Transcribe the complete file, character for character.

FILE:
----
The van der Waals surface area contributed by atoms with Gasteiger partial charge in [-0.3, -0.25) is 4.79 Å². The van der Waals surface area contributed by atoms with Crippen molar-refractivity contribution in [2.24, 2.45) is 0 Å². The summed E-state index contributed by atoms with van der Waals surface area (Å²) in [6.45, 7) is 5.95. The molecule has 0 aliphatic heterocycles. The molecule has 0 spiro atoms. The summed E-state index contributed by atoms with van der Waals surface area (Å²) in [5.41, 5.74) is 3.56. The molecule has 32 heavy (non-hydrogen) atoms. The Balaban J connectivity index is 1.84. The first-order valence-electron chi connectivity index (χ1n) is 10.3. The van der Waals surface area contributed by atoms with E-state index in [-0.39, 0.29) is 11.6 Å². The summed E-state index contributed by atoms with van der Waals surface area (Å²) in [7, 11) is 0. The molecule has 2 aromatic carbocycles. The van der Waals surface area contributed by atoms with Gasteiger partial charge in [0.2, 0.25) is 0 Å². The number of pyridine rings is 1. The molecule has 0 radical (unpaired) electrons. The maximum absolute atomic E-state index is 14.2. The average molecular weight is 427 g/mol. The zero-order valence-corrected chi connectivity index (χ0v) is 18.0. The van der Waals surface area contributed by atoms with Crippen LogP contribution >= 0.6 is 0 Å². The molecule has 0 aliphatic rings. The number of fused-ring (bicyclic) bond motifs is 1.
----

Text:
The van der Waals surface area contributed by atoms with Gasteiger partial charge in [-0.3, -0.25) is 4.79 Å². The van der Waals surface area contributed by atoms with Crippen molar-refractivity contribution in [2.24, 2.45) is 0 Å². The summed E-state index contributed by atoms with van der Waals surface area (Å²) in [6.45, 7) is 5.95. The molecule has 0 aliphatic heterocycles. The molecule has 0 spiro atoms. The summed E-state index contributed by atoms with van der Waals surface area (Å²) in [5.41, 5.74) is 3.56. The molecule has 32 heavy (non-hydrogen) atoms. The Balaban J connectivity index is 1.84. The first-order valence-electron chi connectivity index (χ1n) is 10.3. The van der Waals surface area contributed by atoms with E-state index in [-0.39, 0.29) is 11.6 Å². The summed E-state index contributed by atoms with van der Waals surface area (Å²) in [7, 11) is 0. The molecule has 2 aromatic carbocycles. The van der Waals surface area contributed by atoms with Gasteiger partial charge in [0.2, 0.25) is 0 Å². The number of pyridine rings is 1. The molecule has 0 radical (unpaired) electrons. The maximum absolute atomic E-state index is 14.2. The average molecular weight is 427 g/mol. The zero-order valence-corrected chi connectivity index (χ0v) is 18.0. The van der Waals surface area contributed by atoms with Crippen LogP contribution >= 0.6 is 0 Å². The molecule has 0 aliphatic rings. The number of fused-ring (bicyclic) bond motifs is 1.